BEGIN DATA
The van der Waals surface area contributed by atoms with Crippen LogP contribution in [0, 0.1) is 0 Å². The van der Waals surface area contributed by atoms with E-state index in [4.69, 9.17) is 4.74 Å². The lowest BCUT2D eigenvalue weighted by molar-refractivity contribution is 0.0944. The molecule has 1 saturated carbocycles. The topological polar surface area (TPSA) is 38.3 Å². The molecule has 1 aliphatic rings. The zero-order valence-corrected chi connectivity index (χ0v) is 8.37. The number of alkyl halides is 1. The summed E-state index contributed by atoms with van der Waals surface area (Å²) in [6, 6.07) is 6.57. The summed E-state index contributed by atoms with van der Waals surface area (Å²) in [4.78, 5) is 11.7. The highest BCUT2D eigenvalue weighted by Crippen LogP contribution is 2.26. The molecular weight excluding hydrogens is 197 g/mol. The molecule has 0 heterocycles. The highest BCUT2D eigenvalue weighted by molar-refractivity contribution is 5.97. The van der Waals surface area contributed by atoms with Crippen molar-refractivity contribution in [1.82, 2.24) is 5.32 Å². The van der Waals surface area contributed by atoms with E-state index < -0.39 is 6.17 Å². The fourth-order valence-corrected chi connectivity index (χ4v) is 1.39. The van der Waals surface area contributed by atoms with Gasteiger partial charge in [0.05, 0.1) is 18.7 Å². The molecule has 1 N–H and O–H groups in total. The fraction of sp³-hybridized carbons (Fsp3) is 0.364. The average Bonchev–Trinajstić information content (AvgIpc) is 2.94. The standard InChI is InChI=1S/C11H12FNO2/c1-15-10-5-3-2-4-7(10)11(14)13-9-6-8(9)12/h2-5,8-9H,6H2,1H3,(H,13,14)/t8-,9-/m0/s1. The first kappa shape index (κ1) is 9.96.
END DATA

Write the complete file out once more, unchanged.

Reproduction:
The van der Waals surface area contributed by atoms with Crippen LogP contribution in [0, 0.1) is 0 Å². The van der Waals surface area contributed by atoms with E-state index in [4.69, 9.17) is 4.74 Å². The lowest BCUT2D eigenvalue weighted by molar-refractivity contribution is 0.0944. The molecule has 1 saturated carbocycles. The topological polar surface area (TPSA) is 38.3 Å². The molecule has 1 aliphatic rings. The zero-order valence-corrected chi connectivity index (χ0v) is 8.37. The number of alkyl halides is 1. The summed E-state index contributed by atoms with van der Waals surface area (Å²) in [6, 6.07) is 6.57. The summed E-state index contributed by atoms with van der Waals surface area (Å²) in [4.78, 5) is 11.7. The highest BCUT2D eigenvalue weighted by Crippen LogP contribution is 2.26. The molecular weight excluding hydrogens is 197 g/mol. The molecule has 0 heterocycles. The highest BCUT2D eigenvalue weighted by molar-refractivity contribution is 5.97. The van der Waals surface area contributed by atoms with Crippen molar-refractivity contribution in [1.82, 2.24) is 5.32 Å². The van der Waals surface area contributed by atoms with E-state index < -0.39 is 6.17 Å². The fourth-order valence-corrected chi connectivity index (χ4v) is 1.39. The van der Waals surface area contributed by atoms with Gasteiger partial charge in [0.05, 0.1) is 18.7 Å². The molecule has 1 N–H and O–H groups in total. The fraction of sp³-hybridized carbons (Fsp3) is 0.364. The average Bonchev–Trinajstić information content (AvgIpc) is 2.94. The standard InChI is InChI=1S/C11H12FNO2/c1-15-10-5-3-2-4-7(10)11(14)13-9-6-8(9)12/h2-5,8-9H,6H2,1H3,(H,13,14)/t8-,9-/m0/s1. The first kappa shape index (κ1) is 9.96.